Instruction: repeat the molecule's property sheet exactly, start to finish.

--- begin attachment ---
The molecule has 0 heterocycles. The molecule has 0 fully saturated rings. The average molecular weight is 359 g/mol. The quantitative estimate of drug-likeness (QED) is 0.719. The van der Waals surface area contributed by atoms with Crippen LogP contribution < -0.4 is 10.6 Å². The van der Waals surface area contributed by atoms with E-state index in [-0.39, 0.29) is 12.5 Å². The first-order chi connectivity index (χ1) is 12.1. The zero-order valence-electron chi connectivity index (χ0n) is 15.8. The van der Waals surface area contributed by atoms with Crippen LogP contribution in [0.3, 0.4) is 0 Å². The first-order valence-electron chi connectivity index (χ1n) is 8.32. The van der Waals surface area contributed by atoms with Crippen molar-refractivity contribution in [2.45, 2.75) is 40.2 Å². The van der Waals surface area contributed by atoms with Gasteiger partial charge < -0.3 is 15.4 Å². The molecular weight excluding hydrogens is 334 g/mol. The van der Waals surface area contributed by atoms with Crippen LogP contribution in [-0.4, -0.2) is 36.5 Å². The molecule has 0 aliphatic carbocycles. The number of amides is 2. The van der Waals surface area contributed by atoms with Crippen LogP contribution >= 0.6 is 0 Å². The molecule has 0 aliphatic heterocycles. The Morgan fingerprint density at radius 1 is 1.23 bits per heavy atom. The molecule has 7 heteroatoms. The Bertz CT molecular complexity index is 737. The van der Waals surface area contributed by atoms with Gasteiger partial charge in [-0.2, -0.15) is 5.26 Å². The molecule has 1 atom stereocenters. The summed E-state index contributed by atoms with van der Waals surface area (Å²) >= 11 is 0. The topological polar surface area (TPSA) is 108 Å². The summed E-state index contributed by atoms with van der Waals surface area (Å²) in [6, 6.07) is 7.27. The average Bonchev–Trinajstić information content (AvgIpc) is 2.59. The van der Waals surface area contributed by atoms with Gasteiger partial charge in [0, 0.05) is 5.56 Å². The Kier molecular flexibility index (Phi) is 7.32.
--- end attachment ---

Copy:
The molecule has 0 heterocycles. The molecule has 0 fully saturated rings. The average molecular weight is 359 g/mol. The quantitative estimate of drug-likeness (QED) is 0.719. The van der Waals surface area contributed by atoms with Crippen LogP contribution < -0.4 is 10.6 Å². The van der Waals surface area contributed by atoms with E-state index in [-0.39, 0.29) is 12.5 Å². The first-order chi connectivity index (χ1) is 12.1. The zero-order valence-electron chi connectivity index (χ0n) is 15.8. The van der Waals surface area contributed by atoms with Crippen LogP contribution in [0.3, 0.4) is 0 Å². The first-order valence-electron chi connectivity index (χ1n) is 8.32. The van der Waals surface area contributed by atoms with Crippen molar-refractivity contribution in [2.45, 2.75) is 40.2 Å². The van der Waals surface area contributed by atoms with Gasteiger partial charge < -0.3 is 15.4 Å². The molecular weight excluding hydrogens is 334 g/mol. The van der Waals surface area contributed by atoms with Crippen LogP contribution in [-0.4, -0.2) is 36.5 Å². The molecule has 0 aliphatic carbocycles. The number of amides is 2. The van der Waals surface area contributed by atoms with Crippen LogP contribution >= 0.6 is 0 Å². The molecule has 0 aliphatic heterocycles. The Morgan fingerprint density at radius 1 is 1.23 bits per heavy atom. The molecule has 7 heteroatoms. The Bertz CT molecular complexity index is 737. The van der Waals surface area contributed by atoms with Gasteiger partial charge in [-0.2, -0.15) is 5.26 Å². The molecule has 1 atom stereocenters. The summed E-state index contributed by atoms with van der Waals surface area (Å²) >= 11 is 0. The topological polar surface area (TPSA) is 108 Å². The summed E-state index contributed by atoms with van der Waals surface area (Å²) in [6, 6.07) is 7.27. The average Bonchev–Trinajstić information content (AvgIpc) is 2.59. The van der Waals surface area contributed by atoms with Gasteiger partial charge in [0, 0.05) is 5.56 Å². The Kier molecular flexibility index (Phi) is 7.32.